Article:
Decision should have come without external pressure – Prof De Silva
By Dilanthi Jayamanne and Buddhika Samaraweera
The cremation or burial of those who succumbed to COVID-19 should have been dealt with, without waiting for external pressure to do so, Emeritus Professor of Pediatrics, Harendra de Silva said.
Prof. de Silva, when contacted for comment, said he was not particularly happy with the fact that external pressure had forced the Government to permit the burial of COVID-19 victims. According to World Health Organisation (WHO) guidelines, most countries have given the option to cremate or bury the COVID-19 dead.
“Therefore, arriving at this decision almost one year later when the number of COVID-19 deaths had surpassed 450 amongst who were a large number of persons belonging to the Muslim Community is unfortunate. A large number of people were made to grieve and the situation cannot be reversed,” he lamented.
He stated, as a scientific person he had no personal issues with regard to either of the procedures; however it would have been best if this decision to give the bereaved party the option to perform their cultural and religious rites had come from within the country.
“Instead of branding people and grouping them into various categories according to race, religion and political parties everyone should be thought of as humans,” he said.
Commenting on the matter, Public Service United Nurses’ Union (PSUNU) President and Chief Incumbent of the Abhayaramaya in Narahenpita, Ven. Muruthettuwe Ananda Thera said, the decision to allow burial of the bodies of Muslims who died of the COVID-19 virus has been made based on various pressures and a proper decision in that regard should have been taken earlier.
He further said the decision regarding burial should be made by experts and not by the United Nations Human Rights Council (UNHRC) or any other foreign countries. Ven. Thera also said this issue has led to many problems through expression and different views by the relevant parties from time to time.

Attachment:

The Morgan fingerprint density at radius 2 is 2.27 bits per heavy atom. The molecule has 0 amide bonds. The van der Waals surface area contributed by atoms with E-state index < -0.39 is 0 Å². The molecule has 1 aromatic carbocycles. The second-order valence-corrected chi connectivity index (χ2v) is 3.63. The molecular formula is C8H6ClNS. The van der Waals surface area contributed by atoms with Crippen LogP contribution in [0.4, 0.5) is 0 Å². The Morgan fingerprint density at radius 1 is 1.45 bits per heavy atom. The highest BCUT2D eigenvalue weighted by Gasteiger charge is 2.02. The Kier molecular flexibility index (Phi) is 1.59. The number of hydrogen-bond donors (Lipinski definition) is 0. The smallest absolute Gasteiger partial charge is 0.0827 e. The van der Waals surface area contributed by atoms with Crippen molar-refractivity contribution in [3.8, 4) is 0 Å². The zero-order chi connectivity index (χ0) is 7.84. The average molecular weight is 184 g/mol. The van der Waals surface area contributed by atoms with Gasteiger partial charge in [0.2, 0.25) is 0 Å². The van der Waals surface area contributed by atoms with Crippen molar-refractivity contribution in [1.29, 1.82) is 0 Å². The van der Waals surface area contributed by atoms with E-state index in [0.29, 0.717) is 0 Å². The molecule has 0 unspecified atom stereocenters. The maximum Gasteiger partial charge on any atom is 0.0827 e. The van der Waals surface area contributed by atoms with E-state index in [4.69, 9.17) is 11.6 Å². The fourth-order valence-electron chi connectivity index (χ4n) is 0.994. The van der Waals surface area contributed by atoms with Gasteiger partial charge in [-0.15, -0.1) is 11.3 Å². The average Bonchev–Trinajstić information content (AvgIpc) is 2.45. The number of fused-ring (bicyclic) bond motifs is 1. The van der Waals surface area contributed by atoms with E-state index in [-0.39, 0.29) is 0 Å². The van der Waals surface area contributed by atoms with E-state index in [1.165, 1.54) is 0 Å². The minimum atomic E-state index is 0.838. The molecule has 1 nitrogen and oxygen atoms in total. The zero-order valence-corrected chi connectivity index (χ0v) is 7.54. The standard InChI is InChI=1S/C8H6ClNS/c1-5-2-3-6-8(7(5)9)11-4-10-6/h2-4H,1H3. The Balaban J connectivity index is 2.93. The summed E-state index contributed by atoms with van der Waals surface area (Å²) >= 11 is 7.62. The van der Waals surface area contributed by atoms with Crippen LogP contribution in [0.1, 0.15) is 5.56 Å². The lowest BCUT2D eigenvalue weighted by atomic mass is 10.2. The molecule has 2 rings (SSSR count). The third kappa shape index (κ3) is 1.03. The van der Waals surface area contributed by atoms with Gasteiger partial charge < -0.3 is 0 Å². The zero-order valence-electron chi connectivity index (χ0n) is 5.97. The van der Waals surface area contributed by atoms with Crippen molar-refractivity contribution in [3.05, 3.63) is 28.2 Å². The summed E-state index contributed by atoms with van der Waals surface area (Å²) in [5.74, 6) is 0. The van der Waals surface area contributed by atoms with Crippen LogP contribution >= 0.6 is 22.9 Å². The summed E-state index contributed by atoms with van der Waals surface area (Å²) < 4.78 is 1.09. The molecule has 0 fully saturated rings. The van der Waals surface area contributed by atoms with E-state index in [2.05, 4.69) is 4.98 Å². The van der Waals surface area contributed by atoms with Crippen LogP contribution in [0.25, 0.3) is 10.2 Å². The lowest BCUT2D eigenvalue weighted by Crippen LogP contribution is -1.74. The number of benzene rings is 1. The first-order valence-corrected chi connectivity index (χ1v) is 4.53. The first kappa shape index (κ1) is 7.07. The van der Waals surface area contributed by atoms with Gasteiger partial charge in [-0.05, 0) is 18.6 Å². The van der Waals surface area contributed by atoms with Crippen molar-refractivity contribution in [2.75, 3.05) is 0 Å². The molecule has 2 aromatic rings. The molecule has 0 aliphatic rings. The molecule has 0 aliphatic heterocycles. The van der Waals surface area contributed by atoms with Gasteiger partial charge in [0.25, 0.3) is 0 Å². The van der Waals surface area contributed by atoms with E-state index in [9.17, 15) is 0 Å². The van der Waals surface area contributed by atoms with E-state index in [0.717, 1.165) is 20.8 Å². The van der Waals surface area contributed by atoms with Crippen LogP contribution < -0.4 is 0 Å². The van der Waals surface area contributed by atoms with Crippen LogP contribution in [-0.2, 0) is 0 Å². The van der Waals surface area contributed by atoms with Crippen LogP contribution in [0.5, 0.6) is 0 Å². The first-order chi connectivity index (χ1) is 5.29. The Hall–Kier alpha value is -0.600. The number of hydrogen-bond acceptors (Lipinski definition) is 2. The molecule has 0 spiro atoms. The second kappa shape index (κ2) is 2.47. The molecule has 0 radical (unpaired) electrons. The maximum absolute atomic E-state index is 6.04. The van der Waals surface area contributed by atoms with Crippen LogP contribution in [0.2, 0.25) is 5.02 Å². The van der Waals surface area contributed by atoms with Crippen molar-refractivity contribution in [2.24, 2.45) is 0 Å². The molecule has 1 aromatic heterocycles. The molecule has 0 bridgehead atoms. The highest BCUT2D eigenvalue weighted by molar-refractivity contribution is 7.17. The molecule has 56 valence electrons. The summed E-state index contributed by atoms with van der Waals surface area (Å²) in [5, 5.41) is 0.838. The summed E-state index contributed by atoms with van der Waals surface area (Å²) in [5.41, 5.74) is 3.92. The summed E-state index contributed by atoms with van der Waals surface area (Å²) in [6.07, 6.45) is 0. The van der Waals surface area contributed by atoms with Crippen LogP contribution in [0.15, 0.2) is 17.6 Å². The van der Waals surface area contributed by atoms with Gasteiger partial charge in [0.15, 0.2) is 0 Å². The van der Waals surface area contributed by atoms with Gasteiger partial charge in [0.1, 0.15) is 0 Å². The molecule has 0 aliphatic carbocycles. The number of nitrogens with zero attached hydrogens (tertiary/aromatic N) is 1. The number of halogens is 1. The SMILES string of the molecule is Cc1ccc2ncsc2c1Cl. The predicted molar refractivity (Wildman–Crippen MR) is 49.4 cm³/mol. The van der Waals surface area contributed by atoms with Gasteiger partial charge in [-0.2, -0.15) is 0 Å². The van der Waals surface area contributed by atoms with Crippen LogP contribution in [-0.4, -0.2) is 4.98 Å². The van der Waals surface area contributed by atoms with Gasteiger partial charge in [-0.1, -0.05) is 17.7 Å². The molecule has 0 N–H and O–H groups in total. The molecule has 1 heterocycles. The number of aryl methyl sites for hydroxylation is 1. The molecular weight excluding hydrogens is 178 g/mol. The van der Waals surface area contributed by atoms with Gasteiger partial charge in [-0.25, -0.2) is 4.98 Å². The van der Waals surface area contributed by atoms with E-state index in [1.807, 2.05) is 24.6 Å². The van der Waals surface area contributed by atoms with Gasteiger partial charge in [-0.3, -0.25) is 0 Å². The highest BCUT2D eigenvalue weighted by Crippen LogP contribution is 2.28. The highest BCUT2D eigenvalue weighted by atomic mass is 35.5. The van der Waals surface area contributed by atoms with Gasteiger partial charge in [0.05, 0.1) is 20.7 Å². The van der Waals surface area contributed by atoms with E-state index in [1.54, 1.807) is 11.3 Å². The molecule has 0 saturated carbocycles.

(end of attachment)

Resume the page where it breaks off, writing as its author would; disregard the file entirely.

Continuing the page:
However, he said, everyone should listen to the views of specialist doctors or other knowledgeable persons in the field.
Assistant Secretary of the Government Medical Officers’ Association (GMOA), Dr. Naveen D. Zoysa, when contacted for comment on the move by the Health Ministry said, last April his outfit had informed the Health Ministry that the COVID-19 dead could be disposed in two ways, namely, by burial or cremation. “We stressed that the matter should be resolved with recommendations from an expert committee though,” he said.
Also the scientific world would have gained more information with regard to the SARS-CoV- 2 virus which would have helped the Experts Committee in reviewing its decision to make recommendations.
Health Minister, Pavithra Wanniarachchi, on Thursday (25), introducing amendments to the regulations pertaining to cremation of COVID-19 corpses through an Extraordinary Gazette notification, substituted the words “Cremation or burials of corpses.”
Corpses of COVID-19 dead should be buried in accordance with the directions issued by the Director General Health Services, at a cemetery or place approved by the proper authority under the supervision of the authority.